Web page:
Drupal 8 may seem a long way off but we are approximately 6 months away from its target release date in fall 2013. Though Drupal 8 won’t be released until all critical issues have reached zero (Are you helping get there?) there are things you can do now with your Drupal site to prepare for Drupal 8’s release.
What parts of the site do you use the most? What parts are no longer used? Do you have dead links or bad workflows? Start a living document logging all of these details and continue to update as you think of ideas, problems or workflows you can’t live without. When you are in the process of building a site these tiny details can easily get lost in the shuffle.
While Drupal is excellent for making quick configuration changes on a site via point and click this can easily break a site as well. In the past Drupal has struggled with moving configurations and GUI changes between different environments. The Configuration Management Initiative (CMI) in Drupal 8 is working to help alleviate these issues. Now is the time to start practicing using version control and Drupal 7 modules such as features or configuration management. Learn to capture updates via code and roll those updates to your production site. By learning and getting into the habit now your Drupal 8 workflow will be all the better and you can always roll back changes when something breaks.
What modules are being used on your site and which aren’t needed? Audit each module and take a look at that module’s page on Drupal.org to see which are still updated, which have been deprecated, which have lost interest and which have a more preferred way of executing the task. Things to look for is the activity in the issue queue, last commits to the module and module usage. Many modules may not have a Drupal 8 version yet but check to see that the Drupal 7 version is being maintained and active.
Preparing for a new core version of Drupal shouldn’t be the time to start looking at security updates. Core and module security updates should be part of your regular maintenance of a site. Leaving core or contributed modules insecure can leave your site open for attack. If updates haven’t been performed when you do go to upgrade Drupal you’ll need to be on the latest current version and perform the updates at that point. Essentially this means you’ll first need to upgrade Drupal 7 to the most recent version before upgrading to 8 so why not do it regularly and reap the benefits and security. If time is of the issue many companies such as Mediacurrent provide Drupal website support agreements for exactly this issue.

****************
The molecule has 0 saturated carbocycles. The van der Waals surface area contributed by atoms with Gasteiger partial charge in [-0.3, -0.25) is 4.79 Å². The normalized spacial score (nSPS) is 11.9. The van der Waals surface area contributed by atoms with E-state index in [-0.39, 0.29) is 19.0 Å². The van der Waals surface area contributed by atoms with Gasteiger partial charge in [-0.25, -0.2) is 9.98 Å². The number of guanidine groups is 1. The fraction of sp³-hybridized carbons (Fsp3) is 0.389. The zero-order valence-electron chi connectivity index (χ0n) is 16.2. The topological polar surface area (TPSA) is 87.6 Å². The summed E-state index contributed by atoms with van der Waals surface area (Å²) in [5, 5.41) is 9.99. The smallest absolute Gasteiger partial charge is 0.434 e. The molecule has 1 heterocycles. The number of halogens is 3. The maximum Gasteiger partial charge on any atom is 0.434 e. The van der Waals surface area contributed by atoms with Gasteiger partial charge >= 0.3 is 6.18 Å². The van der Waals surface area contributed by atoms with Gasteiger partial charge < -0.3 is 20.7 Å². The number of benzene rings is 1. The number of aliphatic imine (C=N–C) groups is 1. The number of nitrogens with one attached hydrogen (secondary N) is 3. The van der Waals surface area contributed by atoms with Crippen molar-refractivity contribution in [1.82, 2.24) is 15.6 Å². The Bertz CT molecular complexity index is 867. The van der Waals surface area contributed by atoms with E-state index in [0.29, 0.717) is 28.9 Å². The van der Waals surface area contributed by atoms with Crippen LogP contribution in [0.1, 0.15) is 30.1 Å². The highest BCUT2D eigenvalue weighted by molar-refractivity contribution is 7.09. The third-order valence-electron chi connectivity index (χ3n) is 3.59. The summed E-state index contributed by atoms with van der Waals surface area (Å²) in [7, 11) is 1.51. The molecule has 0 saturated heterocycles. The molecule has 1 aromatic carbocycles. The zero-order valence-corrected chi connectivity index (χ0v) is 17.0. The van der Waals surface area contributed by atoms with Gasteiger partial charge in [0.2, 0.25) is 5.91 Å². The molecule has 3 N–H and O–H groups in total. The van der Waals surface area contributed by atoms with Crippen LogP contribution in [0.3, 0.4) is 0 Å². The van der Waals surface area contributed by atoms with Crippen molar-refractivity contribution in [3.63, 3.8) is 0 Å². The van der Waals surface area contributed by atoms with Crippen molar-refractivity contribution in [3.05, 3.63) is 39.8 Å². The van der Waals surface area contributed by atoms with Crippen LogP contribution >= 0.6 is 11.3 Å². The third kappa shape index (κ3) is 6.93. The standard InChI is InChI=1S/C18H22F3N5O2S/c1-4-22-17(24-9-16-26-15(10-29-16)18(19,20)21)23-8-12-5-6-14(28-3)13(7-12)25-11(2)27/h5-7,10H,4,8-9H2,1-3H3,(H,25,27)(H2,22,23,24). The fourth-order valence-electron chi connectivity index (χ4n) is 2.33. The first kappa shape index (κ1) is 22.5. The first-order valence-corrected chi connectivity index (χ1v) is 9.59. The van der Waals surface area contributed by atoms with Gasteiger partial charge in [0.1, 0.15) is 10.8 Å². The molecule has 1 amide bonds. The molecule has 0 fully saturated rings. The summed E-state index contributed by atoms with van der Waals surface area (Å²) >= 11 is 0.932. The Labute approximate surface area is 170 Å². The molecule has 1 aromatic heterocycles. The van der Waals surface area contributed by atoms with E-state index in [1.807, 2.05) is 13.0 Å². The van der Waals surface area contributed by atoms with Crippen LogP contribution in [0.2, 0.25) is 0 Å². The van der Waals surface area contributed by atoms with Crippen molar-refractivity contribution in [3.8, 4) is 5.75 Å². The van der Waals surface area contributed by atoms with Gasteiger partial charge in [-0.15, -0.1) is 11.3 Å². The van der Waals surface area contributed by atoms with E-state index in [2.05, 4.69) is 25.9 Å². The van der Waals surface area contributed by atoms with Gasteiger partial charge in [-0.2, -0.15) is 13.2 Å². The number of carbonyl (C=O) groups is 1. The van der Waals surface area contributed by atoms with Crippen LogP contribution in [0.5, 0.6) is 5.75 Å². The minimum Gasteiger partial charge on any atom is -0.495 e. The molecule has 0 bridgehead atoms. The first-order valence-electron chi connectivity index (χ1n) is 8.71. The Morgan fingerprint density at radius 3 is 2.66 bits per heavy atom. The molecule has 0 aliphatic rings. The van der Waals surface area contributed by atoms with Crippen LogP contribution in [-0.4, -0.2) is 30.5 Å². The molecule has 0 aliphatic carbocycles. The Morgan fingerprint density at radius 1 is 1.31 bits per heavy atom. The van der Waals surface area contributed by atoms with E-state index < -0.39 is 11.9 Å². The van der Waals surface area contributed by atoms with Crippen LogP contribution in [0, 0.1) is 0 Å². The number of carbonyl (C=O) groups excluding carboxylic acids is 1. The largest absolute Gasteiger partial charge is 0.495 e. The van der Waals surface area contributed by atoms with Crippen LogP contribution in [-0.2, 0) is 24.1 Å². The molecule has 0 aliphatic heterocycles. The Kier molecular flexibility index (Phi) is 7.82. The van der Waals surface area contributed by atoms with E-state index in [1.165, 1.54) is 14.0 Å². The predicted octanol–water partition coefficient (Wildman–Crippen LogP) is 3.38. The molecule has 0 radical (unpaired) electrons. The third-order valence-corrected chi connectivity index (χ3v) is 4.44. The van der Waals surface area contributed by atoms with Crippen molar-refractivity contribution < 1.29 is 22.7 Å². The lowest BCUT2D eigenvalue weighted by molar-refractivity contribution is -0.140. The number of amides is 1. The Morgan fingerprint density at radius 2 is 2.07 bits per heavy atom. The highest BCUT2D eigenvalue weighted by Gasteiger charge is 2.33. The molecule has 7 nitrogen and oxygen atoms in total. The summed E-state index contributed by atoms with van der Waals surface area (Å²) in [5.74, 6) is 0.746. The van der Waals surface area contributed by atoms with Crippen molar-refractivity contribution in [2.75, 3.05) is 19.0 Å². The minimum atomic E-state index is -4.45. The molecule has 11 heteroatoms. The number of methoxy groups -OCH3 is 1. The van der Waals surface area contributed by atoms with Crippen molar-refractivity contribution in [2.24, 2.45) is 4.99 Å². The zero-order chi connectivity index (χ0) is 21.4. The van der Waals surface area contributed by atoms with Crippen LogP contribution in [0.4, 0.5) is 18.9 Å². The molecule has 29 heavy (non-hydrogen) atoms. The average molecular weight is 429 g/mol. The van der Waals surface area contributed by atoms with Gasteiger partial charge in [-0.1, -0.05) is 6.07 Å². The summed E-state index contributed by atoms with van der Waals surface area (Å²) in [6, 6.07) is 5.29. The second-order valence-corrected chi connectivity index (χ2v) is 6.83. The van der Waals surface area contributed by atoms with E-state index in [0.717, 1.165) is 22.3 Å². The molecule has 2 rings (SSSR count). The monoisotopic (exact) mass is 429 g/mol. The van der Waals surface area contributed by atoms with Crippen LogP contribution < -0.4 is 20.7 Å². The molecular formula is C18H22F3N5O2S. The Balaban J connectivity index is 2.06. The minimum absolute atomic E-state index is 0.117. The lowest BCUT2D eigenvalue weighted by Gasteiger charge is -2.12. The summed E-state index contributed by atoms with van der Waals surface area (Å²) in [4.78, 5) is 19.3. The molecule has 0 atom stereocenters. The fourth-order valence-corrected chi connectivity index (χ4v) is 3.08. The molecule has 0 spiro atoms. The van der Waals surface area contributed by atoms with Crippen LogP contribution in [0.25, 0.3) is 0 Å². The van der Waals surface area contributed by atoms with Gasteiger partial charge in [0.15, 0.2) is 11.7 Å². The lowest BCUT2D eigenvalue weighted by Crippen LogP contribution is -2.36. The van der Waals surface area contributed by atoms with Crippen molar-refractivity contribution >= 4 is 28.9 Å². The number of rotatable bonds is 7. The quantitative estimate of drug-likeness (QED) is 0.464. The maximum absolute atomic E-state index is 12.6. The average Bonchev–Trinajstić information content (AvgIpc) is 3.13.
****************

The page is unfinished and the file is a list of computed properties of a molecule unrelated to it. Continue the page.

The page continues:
Is the custom code in your site adhering to best practices and coding standards? Are calls to fields wrapped with a field_get_items or entity_metadata_wrapper to avoid “und” in your code? Ensure you are adhering to coding standards and API functions. By using standard API functions any changes to upgrade these to D8 will be documented and the upgrade becomes that much easier. As Drupal 8’s release gets nearer third party websites may appear to test your modules and help guide you through the upgrade process.
Besides code, check your site for best practices in configuration. Are you still using nodes for data that isn’t content? Think about switching these to entities or a contributed module solution such as Beans in the future. In Drupal 6, for instance, many sites used an image content type to create images with metadata associated with them. A node reference field would be used to pull this into an article. For Drupal 7 and 8 a simpler way to do this would be to add the metadata fields to the file entity. These issues are especially prevalent for sites that have been around since Drupal 5 or 6 and upgraded into 7.
Whether you are planning to upgrade to Drupal 8 as soon as its released or months down the road after release, following these five steps will not only make the upgrade process easier but day to day maintenance and usability of your site that much easier. If you’d like to get specific and talk about your Drupal support needs, feel free contact us.